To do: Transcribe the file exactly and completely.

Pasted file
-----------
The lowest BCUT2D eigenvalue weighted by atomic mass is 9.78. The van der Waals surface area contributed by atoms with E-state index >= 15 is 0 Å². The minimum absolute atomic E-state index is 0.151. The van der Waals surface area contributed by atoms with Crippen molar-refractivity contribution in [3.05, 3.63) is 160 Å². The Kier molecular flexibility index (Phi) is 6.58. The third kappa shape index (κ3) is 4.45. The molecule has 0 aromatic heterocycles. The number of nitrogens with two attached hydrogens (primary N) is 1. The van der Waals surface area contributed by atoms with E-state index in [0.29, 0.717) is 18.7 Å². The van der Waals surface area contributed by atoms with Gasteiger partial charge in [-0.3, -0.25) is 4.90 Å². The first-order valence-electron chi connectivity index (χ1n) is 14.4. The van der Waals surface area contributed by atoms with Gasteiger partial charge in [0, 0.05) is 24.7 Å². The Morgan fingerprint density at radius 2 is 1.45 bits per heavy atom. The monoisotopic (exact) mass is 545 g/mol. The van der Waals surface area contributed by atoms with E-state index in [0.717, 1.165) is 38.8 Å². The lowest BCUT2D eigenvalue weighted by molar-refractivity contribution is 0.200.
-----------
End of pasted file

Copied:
The lowest BCUT2D eigenvalue weighted by atomic mass is 9.78. The van der Waals surface area contributed by atoms with E-state index >= 15 is 0 Å². The minimum absolute atomic E-state index is 0.151. The van der Waals surface area contributed by atoms with Crippen molar-refractivity contribution in [3.05, 3.63) is 160 Å². The Kier molecular flexibility index (Phi) is 6.58. The third kappa shape index (κ3) is 4.45. The molecule has 0 aromatic heterocycles. The number of nitrogens with two attached hydrogens (primary N) is 1. The van der Waals surface area contributed by atoms with E-state index in [0.29, 0.717) is 18.7 Å². The van der Waals surface area contributed by atoms with Gasteiger partial charge in [-0.3, -0.25) is 4.90 Å². The first-order valence-electron chi connectivity index (χ1n) is 14.4. The van der Waals surface area contributed by atoms with Gasteiger partial charge in [0, 0.05) is 24.7 Å². The Morgan fingerprint density at radius 2 is 1.45 bits per heavy atom. The monoisotopic (exact) mass is 545 g/mol. The van der Waals surface area contributed by atoms with E-state index in [0.717, 1.165) is 38.8 Å². The lowest BCUT2D eigenvalue weighted by molar-refractivity contribution is 0.200.